Impact of care pathways on the care of people with diabetes mellitus
This thesis aimed to develop care pathways for the management of in-patients
and outpatients with diabetes in an acute NHS Trust, to review the evidence-base
for existing care pathways and to evaluate the impact of care pathways on the
management of in-patients with diabetes and patients with Diabetic Nephropathy.
A comprehensive literature review (using the principles of a systematic review)
was completed to determine whether care pathways improved the management
and or outcome of hospital in-patients with a medical or surgical condition.
From this review it appears that the main potential benefits associated with the
introduction of a care pathway are a reduction in length of stay, reduced costs
and possible improvements in the quality of patient care. However, these
findings are limited because of the poor methodology used in all of the papers
reviewed and there is a need for more robust research concerning care pathways.
This work has provided a systematic process for developing diabetes care
pathways and examples of diabetes care pathways that could be used and adapted
by other clinicians managing patients with diabetes.
A randomised controlled trial examined the impact of the in-patient diabetes care
pathway on HbA1c, length of stay, re-admissions within 12 months, nurse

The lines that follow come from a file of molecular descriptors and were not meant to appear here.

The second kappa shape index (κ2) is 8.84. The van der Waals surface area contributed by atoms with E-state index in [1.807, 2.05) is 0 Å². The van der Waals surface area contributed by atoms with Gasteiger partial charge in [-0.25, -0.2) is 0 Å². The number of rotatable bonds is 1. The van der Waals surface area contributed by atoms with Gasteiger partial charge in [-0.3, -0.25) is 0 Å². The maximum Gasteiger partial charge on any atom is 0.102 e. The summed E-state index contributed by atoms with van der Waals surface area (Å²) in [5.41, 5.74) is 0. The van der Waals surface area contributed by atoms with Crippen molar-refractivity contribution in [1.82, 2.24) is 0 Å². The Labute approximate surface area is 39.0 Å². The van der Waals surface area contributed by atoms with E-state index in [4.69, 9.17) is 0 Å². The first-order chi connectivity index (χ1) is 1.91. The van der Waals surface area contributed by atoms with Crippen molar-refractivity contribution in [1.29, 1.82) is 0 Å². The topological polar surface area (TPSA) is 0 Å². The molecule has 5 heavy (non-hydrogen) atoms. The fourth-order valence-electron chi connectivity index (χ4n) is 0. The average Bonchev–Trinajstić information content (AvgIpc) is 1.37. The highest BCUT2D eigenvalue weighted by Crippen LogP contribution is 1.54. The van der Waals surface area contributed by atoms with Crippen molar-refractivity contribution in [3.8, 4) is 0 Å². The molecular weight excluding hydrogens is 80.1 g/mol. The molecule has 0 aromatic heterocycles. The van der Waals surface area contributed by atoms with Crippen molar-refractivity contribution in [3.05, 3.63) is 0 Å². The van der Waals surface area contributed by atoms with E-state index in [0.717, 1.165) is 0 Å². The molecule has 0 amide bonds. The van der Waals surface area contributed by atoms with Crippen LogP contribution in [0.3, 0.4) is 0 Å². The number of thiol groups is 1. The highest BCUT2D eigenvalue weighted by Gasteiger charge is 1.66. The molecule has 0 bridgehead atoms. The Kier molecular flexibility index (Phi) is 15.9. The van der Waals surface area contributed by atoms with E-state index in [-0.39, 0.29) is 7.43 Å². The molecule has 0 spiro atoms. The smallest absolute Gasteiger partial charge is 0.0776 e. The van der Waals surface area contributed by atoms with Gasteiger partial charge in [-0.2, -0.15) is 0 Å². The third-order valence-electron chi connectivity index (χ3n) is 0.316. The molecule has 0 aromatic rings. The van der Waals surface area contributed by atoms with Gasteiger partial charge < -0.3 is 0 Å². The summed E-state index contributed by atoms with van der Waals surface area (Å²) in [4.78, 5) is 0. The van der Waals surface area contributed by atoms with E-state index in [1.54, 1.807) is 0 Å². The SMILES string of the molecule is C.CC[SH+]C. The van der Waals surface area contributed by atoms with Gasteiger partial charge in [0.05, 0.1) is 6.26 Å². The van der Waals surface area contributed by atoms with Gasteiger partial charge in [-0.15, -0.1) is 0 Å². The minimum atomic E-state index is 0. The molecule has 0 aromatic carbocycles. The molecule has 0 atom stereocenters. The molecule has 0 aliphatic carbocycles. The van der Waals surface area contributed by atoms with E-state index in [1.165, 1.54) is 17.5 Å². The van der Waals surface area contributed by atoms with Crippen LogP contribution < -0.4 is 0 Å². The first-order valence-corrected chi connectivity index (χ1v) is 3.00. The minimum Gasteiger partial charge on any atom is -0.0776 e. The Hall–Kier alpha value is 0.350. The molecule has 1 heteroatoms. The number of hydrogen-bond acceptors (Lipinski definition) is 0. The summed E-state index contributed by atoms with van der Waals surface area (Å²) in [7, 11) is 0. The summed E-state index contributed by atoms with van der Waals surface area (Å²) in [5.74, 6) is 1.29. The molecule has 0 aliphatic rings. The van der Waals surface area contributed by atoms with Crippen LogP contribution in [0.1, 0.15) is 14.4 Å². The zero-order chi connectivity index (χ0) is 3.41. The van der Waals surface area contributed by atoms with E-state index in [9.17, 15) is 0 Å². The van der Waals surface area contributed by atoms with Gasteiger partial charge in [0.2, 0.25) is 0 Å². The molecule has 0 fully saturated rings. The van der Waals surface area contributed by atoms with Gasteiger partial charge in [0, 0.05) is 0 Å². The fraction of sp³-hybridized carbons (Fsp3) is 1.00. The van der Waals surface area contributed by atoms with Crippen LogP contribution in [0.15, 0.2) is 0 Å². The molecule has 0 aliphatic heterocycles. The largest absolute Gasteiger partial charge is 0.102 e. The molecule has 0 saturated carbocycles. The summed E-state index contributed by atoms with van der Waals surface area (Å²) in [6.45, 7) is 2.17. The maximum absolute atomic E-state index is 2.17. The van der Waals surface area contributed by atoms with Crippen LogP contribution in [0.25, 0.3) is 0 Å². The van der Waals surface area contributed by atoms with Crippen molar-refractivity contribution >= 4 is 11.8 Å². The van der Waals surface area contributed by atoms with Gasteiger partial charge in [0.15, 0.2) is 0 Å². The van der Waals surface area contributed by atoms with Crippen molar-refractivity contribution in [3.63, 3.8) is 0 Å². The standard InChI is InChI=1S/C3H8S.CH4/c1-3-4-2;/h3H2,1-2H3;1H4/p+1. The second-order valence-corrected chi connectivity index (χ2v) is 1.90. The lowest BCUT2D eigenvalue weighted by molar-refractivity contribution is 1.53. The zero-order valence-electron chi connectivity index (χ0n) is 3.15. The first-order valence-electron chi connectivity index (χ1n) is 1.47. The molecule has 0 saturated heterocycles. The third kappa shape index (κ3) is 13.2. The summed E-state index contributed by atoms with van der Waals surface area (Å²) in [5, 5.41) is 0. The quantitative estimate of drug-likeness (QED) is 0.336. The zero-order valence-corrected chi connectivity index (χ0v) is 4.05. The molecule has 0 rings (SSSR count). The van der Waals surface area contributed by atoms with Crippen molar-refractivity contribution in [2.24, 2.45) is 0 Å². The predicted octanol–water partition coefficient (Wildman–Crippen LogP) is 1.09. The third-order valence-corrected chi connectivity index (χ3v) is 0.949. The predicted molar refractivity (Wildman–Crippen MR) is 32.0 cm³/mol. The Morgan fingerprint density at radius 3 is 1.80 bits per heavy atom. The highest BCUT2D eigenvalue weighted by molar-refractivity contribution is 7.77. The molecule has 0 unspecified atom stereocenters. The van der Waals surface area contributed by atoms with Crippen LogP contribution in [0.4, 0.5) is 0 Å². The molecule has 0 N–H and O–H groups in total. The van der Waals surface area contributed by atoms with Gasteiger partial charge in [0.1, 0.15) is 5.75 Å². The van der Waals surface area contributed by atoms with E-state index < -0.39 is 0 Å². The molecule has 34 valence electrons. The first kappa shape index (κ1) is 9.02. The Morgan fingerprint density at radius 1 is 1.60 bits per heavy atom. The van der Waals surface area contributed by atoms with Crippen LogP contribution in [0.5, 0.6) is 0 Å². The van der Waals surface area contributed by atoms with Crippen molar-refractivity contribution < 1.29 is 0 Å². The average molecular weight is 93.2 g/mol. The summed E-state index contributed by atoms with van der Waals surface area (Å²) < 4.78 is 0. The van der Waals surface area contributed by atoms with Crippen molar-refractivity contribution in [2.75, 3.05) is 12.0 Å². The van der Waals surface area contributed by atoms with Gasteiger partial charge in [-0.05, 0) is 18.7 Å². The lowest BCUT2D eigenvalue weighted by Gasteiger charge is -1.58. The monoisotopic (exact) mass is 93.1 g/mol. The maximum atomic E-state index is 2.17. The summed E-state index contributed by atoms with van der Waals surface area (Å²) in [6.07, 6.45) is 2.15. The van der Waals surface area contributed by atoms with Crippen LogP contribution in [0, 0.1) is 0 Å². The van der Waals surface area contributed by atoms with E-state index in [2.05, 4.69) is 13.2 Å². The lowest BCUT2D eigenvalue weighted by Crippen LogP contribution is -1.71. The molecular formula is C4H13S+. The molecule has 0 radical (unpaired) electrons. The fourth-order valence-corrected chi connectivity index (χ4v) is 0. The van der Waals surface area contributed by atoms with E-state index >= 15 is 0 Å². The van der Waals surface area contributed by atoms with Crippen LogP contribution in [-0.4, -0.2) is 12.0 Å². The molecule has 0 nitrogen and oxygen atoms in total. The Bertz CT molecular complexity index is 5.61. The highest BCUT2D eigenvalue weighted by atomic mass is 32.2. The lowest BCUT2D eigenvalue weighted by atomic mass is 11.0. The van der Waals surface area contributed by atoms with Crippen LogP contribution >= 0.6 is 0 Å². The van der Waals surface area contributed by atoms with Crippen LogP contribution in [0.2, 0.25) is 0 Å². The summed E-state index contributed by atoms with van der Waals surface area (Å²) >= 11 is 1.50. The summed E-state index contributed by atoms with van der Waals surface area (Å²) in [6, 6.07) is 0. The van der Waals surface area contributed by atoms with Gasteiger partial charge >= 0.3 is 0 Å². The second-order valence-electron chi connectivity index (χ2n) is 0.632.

knowledge and the quality of in-patient care. In terms of the primary endpoint of
HbA 1c, the null hypothesis cannot be rejected as there was no difference
between the study groups. In the main, secondary endpoints improved, but
limitations in the design and execution of the study preclude excessive weight
being attached to these findings. Furthermore, completion of the care pathway
was poor and sustaining its ongoing use outside of a research study may be
difficult, further work is needed to assess the cost of wider implementation of
this care pathway.
A care pathway-driven Diabetic Nephropathy service was developed,
implemented and evaluated to examine whether it resulted in improvements in the management of Diabetic Kidney Disease (DKD). The results demonstrated
successful implementation of six key evidence-based interventions for DKD and
more importantly both surrogate and hard endpoints were comparable to those
achieved in recent large clinical trials, in particular, the rate of doubling of serum
creatinine, progression to End Stage Renal Failure and Death.
This thesis demonstrates that in some circumstances care pathways can improve
implementation of evidence-based diabetes care and lead to improvements in
patient outcomes. Care pathways appear to be particularly useful when used by a
dedicated, appropriately trained team dealing primarily with one condition, and
can be an effective tool for the implementation of evidence-based diabetes care.
Further work examining the impact of care pathways in all areas of health care
would be useful.